Fungi, despite their widespread misunderstanding and underappreciation, play a crucial role in the planet’s ecosystems. While they may appear strange and otherworldly to us at times, they possess unmatched expertise in breaking down organic matter. Some experts even suggest that their latent superpowers could potentially save the world.
In an effort to raise awareness and appreciation for these tiny fungi and enigmatic slime molds, which also go by various names like Myxogastria and Myxomycetes, American photographer Alison Pollack employs specialized techniques to capture the enchanting beauty of these minuscule organisms.
Alison Pollack, the photographer, explains, “Although they may appear large in the photos, these fungi are actually incredibly small, barely visible to the naked eye, each measuring less than one millimeter in height. To capture these tiny fungi with high magnification, I utilized a 10x microscope lens adapted to my camera and employed a technique known as focus stacking. The camera is mounted on a meticulously adjusted rail, and it moves a mere five microns between each photo, which is equivalent to five thousandths of an inch! Each of these three photos is composed of hundreds of individual images stacked using specialized computer software, creating a composite image that presents every detail in focus from front to back. This magical photography technique demands a significant amount of time and effort, but the revelations it uncovers make it incredibly rewarding.”
In addition to documenting unique mushroom specimens, Pollack has a particular fondness for capturing images of slime molds.
Slime molds are diminutive organisms with “brainless intelligence” that were previously categorized as fungi but are now classified as part of the Protozoa kingdom. This change is due to their distinct non-fungal behavior, as they form structures called plasmodia, which slowly move and consume decaying organic matter. When the plasmodium has consumed enough or conditions become cold or dry, it transforms from a slimy mass into a cluster of tiny fruiting bodies that release numerous spores.
Pollack, a mathematician by training and a self-proclaimed “computer geek” and hiking enthusiast, developed an interest in photographing tiny fungi and slime molds a few years ago when she stumbled upon and photographed her first slime mold in the forests of northern California. Intrigued, she conducted online research on the slime mold life cycle and has since been captivated by the pursuit of these diverse species, often overlooked due to their small size.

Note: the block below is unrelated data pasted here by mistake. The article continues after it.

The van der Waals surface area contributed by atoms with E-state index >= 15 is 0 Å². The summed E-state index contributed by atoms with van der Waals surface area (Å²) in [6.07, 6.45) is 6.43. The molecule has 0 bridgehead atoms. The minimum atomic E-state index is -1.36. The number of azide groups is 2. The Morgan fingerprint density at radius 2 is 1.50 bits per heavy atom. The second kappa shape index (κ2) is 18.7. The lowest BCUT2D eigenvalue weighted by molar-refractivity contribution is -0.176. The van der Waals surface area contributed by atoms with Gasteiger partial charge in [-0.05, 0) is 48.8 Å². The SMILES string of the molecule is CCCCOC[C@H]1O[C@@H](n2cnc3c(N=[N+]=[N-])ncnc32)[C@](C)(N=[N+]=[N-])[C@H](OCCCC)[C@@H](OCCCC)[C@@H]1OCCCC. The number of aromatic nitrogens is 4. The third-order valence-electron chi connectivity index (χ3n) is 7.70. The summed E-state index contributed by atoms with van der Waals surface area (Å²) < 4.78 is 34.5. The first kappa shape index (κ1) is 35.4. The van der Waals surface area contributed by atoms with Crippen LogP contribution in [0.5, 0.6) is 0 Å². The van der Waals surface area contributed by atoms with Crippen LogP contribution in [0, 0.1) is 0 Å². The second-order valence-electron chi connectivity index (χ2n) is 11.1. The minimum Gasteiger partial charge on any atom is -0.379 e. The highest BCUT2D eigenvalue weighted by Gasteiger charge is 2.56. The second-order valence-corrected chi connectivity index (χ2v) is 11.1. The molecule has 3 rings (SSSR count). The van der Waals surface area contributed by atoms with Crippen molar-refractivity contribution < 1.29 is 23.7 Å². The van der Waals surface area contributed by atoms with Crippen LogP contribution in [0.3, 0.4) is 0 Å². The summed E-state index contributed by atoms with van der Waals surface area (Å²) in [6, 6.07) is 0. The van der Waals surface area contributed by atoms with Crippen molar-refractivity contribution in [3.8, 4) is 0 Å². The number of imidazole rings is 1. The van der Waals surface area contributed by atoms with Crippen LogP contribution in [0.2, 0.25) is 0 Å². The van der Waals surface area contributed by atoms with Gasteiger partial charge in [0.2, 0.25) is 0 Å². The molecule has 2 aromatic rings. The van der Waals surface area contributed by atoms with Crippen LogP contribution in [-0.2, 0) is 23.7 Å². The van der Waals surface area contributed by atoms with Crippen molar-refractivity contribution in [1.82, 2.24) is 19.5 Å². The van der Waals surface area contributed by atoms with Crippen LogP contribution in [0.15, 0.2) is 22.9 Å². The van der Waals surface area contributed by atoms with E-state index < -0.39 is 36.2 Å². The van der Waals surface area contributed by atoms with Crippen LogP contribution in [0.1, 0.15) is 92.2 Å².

There are over 900 species of slime molds worldwide, with most measuring less than an eighth of an inch in height, although some species can aggregate into several square inches in size. They are typically found on the bark of living trees and on decaying matter like dead logs, leaves, and sometimes in aquatic environments.
As Pollack discovered, the life cycle of slime molds is truly fascinating, consisting of two stages. In the initial “amoeboflagellate” stage, slime molds exist as single-celled organisms, growing and reproducing through binary fission. This stage then leads to the second “plasmodium” stage.
Unlike fungi, the plasmodium feeds on bacteria, fungal hyphae, and other microorganisms by engulfing them through a process known as phagocytosis. Furthermore, slime molds can move away from light or unwanted chemical contaminants, a capability fungi lack.
Pollack aspires to travel more extensively in the future to visually document these tiny organisms and unveil the “beauty and magic” of these remarkable life forms. She expresses her goal as follows: “The smaller they are, the more challenging they are to photograph, but I absolutely love the challenge. My goal is to show people the beauty of these tiny treasures that are all around the forest but barely visible unless you look very, very closely.